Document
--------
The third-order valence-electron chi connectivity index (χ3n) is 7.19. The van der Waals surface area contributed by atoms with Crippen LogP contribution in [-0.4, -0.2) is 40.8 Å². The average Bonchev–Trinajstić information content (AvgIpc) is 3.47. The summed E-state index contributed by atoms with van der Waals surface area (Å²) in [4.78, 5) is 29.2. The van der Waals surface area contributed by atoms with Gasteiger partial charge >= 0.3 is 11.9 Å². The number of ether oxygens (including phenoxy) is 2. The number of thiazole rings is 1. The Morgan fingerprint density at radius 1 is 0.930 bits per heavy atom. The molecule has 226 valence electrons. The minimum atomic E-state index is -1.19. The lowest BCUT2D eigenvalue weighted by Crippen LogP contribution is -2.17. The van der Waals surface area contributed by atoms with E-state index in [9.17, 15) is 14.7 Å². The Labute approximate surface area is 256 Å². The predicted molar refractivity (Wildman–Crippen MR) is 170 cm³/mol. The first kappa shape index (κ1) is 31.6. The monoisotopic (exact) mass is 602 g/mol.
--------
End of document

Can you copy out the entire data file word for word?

The third-order valence-electron chi connectivity index (χ3n) is 7.19. The van der Waals surface area contributed by atoms with Crippen LogP contribution in [-0.4, -0.2) is 40.8 Å². The average Bonchev–Trinajstić information content (AvgIpc) is 3.47. The summed E-state index contributed by atoms with van der Waals surface area (Å²) in [4.78, 5) is 29.2. The van der Waals surface area contributed by atoms with Gasteiger partial charge >= 0.3 is 11.9 Å². The number of ether oxygens (including phenoxy) is 2. The number of thiazole rings is 1. The Morgan fingerprint density at radius 1 is 0.930 bits per heavy atom. The molecule has 226 valence electrons. The minimum atomic E-state index is -1.19. The lowest BCUT2D eigenvalue weighted by Crippen LogP contribution is -2.17. The van der Waals surface area contributed by atoms with E-state index in [9.17, 15) is 14.7 Å². The Labute approximate surface area is 256 Å². The predicted molar refractivity (Wildman–Crippen MR) is 170 cm³/mol. The first kappa shape index (κ1) is 31.6. The monoisotopic (exact) mass is 602 g/mol.